Ethics asks what we should do in some circumstance, or what we should do as participants in some form of activity or profession. Ethics is not limited to the acts of a single person. Ethics is also interested in the correct practices of governments, corporations, professionals and many other groups. To these issues, ethics seeks a reasoned, principled, position.
There are hundreds of codes of conduct, charters and statements made by media and professional groups outlining the principles, values and obligations of the craft of journalism.
Most focus on five common themes: We should always strive for accuracy, give all the relevant facts we have and ensure that they have been checked.
When we cannot corroborate information we should say so. Independence Journalists must be independent voices; we should not act, formally or informally, on behalf of special interests whether political, corporate or cultural.
We should declare to our editors — or the audience — any of our political affiliations, financial arrangements or other personal information that might constitute a conflict of interest. Fairness and Impartiality Most stories have at least two sides.
While there is no obligation to present every side in every piece, stories should be balanced and add context.
Objectivity is not always possible, and may not always be desirable in the face for example of brutality or inhumanitybut impartial reporting builds trust and confidence. Humanity Journalists should do no harm. What we publish or broadcast may be hurtful, but we should be aware of the impact of our words and images on the lives of others.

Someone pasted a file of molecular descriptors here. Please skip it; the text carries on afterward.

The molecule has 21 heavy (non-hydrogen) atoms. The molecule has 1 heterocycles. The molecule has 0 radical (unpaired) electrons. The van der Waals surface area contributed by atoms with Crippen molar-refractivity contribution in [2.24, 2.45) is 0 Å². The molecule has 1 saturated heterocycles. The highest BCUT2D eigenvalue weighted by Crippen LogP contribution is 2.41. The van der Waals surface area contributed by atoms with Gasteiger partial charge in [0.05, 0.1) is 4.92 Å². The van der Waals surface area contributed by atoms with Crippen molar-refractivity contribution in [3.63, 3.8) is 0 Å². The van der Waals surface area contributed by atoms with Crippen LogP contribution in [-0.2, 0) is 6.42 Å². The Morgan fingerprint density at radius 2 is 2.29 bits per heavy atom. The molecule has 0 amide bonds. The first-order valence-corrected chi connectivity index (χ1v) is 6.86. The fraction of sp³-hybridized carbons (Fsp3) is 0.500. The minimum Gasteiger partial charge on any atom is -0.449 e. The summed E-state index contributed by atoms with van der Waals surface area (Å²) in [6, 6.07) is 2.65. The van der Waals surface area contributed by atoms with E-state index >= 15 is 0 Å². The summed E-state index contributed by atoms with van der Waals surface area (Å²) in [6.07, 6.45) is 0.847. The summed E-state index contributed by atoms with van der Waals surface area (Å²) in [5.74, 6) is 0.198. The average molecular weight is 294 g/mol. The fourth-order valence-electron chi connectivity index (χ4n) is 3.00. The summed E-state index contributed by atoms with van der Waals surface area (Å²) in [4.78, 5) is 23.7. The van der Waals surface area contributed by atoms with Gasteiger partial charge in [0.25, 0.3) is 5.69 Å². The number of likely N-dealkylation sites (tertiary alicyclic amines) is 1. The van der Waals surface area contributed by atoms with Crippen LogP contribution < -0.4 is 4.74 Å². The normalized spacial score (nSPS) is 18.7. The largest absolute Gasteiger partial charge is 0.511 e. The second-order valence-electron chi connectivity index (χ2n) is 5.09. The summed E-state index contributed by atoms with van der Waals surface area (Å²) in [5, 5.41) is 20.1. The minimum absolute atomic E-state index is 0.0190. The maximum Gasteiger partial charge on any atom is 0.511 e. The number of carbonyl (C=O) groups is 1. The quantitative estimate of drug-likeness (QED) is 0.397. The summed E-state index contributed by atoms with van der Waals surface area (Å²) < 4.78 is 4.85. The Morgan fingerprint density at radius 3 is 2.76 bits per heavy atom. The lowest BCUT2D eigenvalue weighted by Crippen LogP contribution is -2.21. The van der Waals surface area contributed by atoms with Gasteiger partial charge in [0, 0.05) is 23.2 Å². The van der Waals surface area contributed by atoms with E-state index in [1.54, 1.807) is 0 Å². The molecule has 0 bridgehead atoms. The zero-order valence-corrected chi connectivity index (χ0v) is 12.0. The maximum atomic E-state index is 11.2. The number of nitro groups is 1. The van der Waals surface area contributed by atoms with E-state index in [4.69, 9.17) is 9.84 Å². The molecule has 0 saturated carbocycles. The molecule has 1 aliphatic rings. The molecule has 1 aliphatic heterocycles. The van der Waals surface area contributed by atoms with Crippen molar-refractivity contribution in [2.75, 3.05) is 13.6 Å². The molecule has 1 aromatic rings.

Accountability A sure sign of professionalism and responsible journalism is the ability to hold ourselves accountable.
When we commit errors we must correct them and our expressions of regret must be sincere not cynical. We listen to the concerns of our audience. We may not change what readers write or say but we will always provide remedies when we are unfair.
Does journalism need new guidelines? In doing so, journalists and traditional media, will put themselves in a position to be provide leadership about what constitutes ethical freedom of expression.
What is good for journalism is also good for others who use the Internet or online media for public communications.The SPJ Code of Ethics is a statement of abiding principles supported by explanations and position papers that address changing journalistic practices.
It is not a set of rules, rather a guide that encourages all who engage in journalism to take responsibility for the information they provide, regardless of medium.
Ethics in journalism are based on professional conduct, morality and the truth. Not adhering to these fundamental principles leads to misrepresenting or misleading members of the public, and in some cases jeopardizing their lives. Our Mission. To encourage the highest standards in journalism ethics worldwide.
We foster vigorous debate about ethical practices in journalism, and provide a resource for producers, consumers and students of journalism. While journalism ethics, as with the philosophy of ethics in general, is less concerned with pronouncements of the “rightness” or “wrongness” of certain acts, it relies on longstanding notions of the public-service mission of journalism.
With its focus on digital journalism ethics, the Markkula Center for Applied Ethics is exploring those complexities: In a world of bloggers and online infotainment, who is a . MEAA Journalist Code of Ethics Respect for truth and the public’s right to information are fundamental principles of journalism.
Journalists search, disclose, record, question, entertain, comment and remember.